Read the story that follows (Luke 5:27-32) and comment on how forgiveness defines the central ministry of Jesus.
One observation worth noting in our story is that the Pharisees were present. This is the group that Jesus had to scold for making religion all about outward appearances. He explained (Matt 5-7) that true righteousness is a matter of the heart and not external religious practices alone. What they witnessed in this story went to the heart of the matter! Forgiveness always does.

Forgiveness means to cancel a debt, to send something away, to let go or release, as in Psalm 103:12, “As far as the east is from the west, so far hath he removed our transgressions from us.”

2. Only God can truly deal with the sin issue
While we may be critical of the third base guys, they do make a good point. Check out what they are thinking in v.21. They accused Jesus of blasphemy (sacrilege, irreverence) for misleading the people and claiming to forgive sin. Discuss how Jesus handles their thoughts. Discuss what he does and what he says. What was his point?

To appreciate the statement “Son of Man” you need to understand the context of this title. We often think that it just refers to Jesus’ humanity. However, it is a multifaceted title that also references His deity. The Pharisees and teachers of the law would have known the context of this title and the well-known Jewish text that it was associated with it, Daniel 7, predicting the coming of the Messiah. It is a title that makes bold claims about his messianic mission. As one writer says, it declares that the messiah would be divine. This is why, in Mark 14:62, the high priest is irate at Jesus calling himself the Son of Man. Its messianic connection and reference to deity made the religious leaders accuse Jesus of blasphemy. You don’t get accused of blasphemy for declaring to be a mere human being.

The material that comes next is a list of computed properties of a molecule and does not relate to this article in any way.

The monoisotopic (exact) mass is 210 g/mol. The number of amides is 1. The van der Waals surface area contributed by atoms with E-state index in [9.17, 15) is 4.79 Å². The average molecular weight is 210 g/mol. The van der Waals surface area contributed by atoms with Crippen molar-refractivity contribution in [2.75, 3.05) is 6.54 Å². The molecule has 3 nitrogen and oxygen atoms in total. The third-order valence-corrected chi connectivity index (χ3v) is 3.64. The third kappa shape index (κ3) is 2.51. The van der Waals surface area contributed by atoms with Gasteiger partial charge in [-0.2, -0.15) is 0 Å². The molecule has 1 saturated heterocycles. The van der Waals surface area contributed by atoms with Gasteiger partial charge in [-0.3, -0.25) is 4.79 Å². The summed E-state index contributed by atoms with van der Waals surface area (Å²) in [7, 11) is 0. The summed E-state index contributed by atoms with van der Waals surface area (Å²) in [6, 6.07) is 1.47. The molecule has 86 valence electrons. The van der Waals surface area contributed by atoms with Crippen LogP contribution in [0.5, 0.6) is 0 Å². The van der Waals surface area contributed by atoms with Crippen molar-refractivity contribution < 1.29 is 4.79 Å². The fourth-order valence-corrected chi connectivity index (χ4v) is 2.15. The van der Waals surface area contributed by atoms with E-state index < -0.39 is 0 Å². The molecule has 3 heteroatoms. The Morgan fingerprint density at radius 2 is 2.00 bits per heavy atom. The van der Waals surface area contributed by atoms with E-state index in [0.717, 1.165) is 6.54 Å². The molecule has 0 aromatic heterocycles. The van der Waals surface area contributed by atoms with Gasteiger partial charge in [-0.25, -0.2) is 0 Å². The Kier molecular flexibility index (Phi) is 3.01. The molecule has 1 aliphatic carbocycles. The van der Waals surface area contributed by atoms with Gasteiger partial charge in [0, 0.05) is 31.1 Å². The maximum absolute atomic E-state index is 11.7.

My big idea on Sunday was: Jesus can forgive, don’t forget it!
Do you think these guys on third base ever forgot it? Did they become followers (mere speculation but interesting to discuss because for some, no amount of evidence will cause them to come to faith)?

What about the paralytic? Did he ever forget this day? Do you think he ever questioned God’s goodness in forgiving him? What’s the greatest miracle as we watch this man walk off toward his town?

On Sunday I concluded with several questions, asking if we ever forget that God can forgive sin. Think through these questions and discuss and then take some time to respond in prayer.

Have you forgotten?
Do you live with the shame of your sin even though you have asked for God’s forgiveness? If so, maybe you have forgotten.
Do you at times find yourself attempting to earn God’s forgiveness, which he has already told you is a free gift? If so, maybe you have forgotten.
Do you try to bury your sense of guilt or shame with busyness or drugs, alcohol? If so, maybe you have forgotten.